The shift toward analysis carries an ancillary benefit: It is cheaper than shoe-leather reporting. Each magazine's editorial staff -- 215 for Time, fewer than 200 for Newsweek -- is about half the size it was a decade or so ago. But both editors say even their opinion pieces are built on gathering facts. "If you don't have new information, break stories, you do find yourself simply commenting on stories other people break," Meacham says.
Still, both publications handle more of their breaking news online. Newsweek has fared better on the Web, drawing 9.9 million unique visitors in November to Time.com's 7.6 million, according to Nielsen Online.
The magazines are facing the same problems as every other part of the news business: declining revenues, shrinking audiences and a speeded-up digital culture that makes them seem slow. Newspapers scramble to catch up with bloggers; magazines lag behind newspapers; network broadcasts are hours behind the cable news channels. The idea of a weekly news product seems almost quaint. Analysis is great, but how do you stand out in a world that is saturated with opinion?
One answer is to jettison the old straddle-the-center formula in which the newsweeklies spoke with an institutional voice rather than publish bylines. Each magazine's lead columnist -- Time's Joe Klein, Newsweek's Jonathan Alter -- is liberal. Newsweek has been running columns by Jacob Weisberg, the liberal editor of Slate, another Post Co. property. Newsweek also ran a controversial cover last month headlined "The Religious Case for Gay Marriage" -- "one of the last great civil rights issues," Meacham says. And its top writers appear regularly on liberal talk shows on MSNBC, with which it has a news partnership.
"I'm not going to be silly about it," Meacham says. "A lot of people think we're left of center. I think it depends on the week and the issue. . . . I'm not ideologically driven by any means." He notes that Barack Obama's campaign limited cooperation with the magazine when Newsweek ran a cover photo of arugula last spring to symbolize his elitist image. Meacham himself wrote a post-election cover piece on why America is still a center-right nation.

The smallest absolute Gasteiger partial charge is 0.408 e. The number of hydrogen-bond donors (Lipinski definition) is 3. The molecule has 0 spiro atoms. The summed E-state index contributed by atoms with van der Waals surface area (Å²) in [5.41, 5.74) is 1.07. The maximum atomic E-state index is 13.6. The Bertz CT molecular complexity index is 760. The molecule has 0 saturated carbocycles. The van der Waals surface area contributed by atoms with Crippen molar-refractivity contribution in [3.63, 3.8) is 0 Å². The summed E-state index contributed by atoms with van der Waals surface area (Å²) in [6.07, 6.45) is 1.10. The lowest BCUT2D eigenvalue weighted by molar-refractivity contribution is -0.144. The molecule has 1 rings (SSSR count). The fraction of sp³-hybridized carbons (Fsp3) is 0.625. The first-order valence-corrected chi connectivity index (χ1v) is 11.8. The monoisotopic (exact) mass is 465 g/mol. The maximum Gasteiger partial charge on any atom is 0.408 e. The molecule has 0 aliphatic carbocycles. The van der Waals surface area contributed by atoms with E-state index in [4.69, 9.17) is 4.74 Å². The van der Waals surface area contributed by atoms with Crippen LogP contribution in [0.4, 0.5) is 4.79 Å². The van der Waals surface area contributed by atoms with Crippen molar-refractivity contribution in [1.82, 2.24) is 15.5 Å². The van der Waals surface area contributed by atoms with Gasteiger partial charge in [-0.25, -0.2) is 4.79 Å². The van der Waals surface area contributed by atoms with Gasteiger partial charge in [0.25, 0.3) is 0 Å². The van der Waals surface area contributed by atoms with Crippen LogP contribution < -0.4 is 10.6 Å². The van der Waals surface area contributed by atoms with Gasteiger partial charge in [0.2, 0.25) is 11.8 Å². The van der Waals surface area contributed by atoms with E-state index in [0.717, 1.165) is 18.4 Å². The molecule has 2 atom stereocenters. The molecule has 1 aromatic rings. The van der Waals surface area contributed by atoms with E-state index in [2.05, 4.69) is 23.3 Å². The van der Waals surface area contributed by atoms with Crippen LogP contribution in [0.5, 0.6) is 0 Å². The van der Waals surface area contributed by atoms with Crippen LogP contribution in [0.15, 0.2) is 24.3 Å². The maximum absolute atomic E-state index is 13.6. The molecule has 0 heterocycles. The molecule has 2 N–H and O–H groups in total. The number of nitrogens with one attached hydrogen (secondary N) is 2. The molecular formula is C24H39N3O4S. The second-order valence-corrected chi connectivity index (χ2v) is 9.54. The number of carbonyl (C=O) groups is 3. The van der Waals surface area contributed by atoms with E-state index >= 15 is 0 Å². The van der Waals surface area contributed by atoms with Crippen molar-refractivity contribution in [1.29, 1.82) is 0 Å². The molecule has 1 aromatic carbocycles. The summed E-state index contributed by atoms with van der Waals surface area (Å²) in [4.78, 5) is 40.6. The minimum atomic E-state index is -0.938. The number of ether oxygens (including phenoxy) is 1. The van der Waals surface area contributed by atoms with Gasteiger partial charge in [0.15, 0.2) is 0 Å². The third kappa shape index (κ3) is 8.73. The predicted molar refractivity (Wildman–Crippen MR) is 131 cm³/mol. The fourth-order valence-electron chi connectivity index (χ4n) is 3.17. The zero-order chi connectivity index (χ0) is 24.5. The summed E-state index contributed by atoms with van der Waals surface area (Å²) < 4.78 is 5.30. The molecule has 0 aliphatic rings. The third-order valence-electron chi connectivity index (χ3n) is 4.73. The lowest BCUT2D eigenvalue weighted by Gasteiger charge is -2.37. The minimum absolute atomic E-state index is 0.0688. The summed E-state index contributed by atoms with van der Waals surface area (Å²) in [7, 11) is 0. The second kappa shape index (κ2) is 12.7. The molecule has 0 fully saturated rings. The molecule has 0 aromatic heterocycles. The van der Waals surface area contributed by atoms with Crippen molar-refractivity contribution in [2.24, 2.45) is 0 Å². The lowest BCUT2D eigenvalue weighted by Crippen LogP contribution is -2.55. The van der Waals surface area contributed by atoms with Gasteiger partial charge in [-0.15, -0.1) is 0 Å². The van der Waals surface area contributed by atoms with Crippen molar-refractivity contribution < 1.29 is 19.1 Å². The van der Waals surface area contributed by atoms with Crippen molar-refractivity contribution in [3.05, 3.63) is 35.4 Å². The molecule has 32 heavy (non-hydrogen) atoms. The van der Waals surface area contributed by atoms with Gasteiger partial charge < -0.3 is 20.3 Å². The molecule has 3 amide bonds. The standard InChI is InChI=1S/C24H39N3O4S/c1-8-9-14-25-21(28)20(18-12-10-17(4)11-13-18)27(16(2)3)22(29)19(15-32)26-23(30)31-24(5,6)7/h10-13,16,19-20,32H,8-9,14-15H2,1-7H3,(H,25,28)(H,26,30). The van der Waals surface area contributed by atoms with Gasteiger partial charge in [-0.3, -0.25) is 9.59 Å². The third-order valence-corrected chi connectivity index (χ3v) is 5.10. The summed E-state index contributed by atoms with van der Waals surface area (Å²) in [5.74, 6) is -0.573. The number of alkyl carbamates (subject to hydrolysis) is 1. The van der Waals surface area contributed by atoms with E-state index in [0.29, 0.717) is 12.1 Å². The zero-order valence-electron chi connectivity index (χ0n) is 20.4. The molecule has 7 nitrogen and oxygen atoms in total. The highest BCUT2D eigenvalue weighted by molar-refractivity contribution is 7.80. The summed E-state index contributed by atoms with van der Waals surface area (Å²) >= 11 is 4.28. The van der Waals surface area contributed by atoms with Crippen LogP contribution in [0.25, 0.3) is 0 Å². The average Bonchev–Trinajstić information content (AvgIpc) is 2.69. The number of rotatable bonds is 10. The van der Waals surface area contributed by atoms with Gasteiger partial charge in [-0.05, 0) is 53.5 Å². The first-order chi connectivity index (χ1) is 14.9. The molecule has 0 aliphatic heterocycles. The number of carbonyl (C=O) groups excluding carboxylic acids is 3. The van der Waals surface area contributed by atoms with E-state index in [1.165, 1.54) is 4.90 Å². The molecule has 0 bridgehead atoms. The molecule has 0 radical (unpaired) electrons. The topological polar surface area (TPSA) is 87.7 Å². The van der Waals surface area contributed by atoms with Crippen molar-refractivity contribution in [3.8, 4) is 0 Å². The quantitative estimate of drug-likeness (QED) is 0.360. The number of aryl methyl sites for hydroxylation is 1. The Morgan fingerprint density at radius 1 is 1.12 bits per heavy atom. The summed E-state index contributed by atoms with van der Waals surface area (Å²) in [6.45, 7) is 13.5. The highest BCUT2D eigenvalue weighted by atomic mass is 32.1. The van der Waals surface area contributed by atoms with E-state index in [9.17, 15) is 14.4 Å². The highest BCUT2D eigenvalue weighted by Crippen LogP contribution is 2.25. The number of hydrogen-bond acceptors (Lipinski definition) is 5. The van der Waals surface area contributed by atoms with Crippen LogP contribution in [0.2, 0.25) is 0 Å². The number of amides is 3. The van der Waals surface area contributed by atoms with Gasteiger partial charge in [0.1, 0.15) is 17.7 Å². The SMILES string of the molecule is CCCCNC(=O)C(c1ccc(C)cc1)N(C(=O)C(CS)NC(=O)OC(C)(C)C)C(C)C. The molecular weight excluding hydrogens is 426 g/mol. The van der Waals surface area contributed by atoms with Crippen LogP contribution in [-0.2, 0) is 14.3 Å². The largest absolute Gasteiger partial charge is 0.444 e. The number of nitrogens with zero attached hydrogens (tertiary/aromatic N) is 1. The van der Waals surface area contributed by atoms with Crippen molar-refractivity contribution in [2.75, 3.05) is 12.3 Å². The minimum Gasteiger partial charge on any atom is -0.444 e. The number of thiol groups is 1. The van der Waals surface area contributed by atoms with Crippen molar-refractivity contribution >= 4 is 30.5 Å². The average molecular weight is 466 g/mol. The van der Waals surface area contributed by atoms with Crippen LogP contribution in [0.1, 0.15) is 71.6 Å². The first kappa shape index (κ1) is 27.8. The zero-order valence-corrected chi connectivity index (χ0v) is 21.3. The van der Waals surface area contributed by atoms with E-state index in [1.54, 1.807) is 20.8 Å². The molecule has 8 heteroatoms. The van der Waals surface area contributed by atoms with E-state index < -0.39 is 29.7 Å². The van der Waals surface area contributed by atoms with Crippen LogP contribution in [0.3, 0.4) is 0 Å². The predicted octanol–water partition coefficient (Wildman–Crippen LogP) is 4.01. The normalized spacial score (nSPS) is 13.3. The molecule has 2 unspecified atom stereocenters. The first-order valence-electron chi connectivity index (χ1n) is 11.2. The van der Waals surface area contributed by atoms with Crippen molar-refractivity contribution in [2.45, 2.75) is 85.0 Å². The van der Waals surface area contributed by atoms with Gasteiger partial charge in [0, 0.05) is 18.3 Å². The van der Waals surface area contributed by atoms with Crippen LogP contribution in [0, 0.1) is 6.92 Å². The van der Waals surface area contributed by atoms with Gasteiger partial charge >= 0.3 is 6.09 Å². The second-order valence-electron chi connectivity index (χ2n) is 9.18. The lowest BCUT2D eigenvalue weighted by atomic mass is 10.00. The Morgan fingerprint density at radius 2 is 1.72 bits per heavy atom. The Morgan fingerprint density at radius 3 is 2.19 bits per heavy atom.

Time ran a column last week by liberal academic Jeffrey Sachs titled "The Case for Bigger Government." This week's issue features Obama, Time's Person of the Year, yet again, and the cover headline "Great Expectations," plus a piece on his wife as "America's Next Top Model."
Stengel, who worked for Bill Bradley's Democratic presidential campaign, says he has tried conservative columnists -- including Bill Kristol, who left -- but has not come up with a star. "I get as many complaints from readers that we're too left as complaints that we're too right," he says. "I'm really conscious of trying to be fair and balanced."
Stengel's ideal staffer is Mark Halperin, whom he hired from ABC. Halperin created the political tip sheet The Page for Time.com and the magazine, and often appears on television. Both newsweeklies now realize they are competing on the Web as much as on the newsstand.
The cutbacks are taking their toll in more ways than one. As several key women have left Time, nearly all the top editors are now male, prompting considerable internal grumbling. Stengel acknowledges the criticism, saying, "I would love to rectify that."
Once, making the covers of Time and Newsweek was an event. Now, with Stengel having moved his publication date from Monday to Friday, it is more of a cultural blip, one more bit of data in a crowded marketplace.
"Of course, you'd rather be expanding and having everyone do everything," Meacham says. "But we're realists. We've got to make do with what we've got."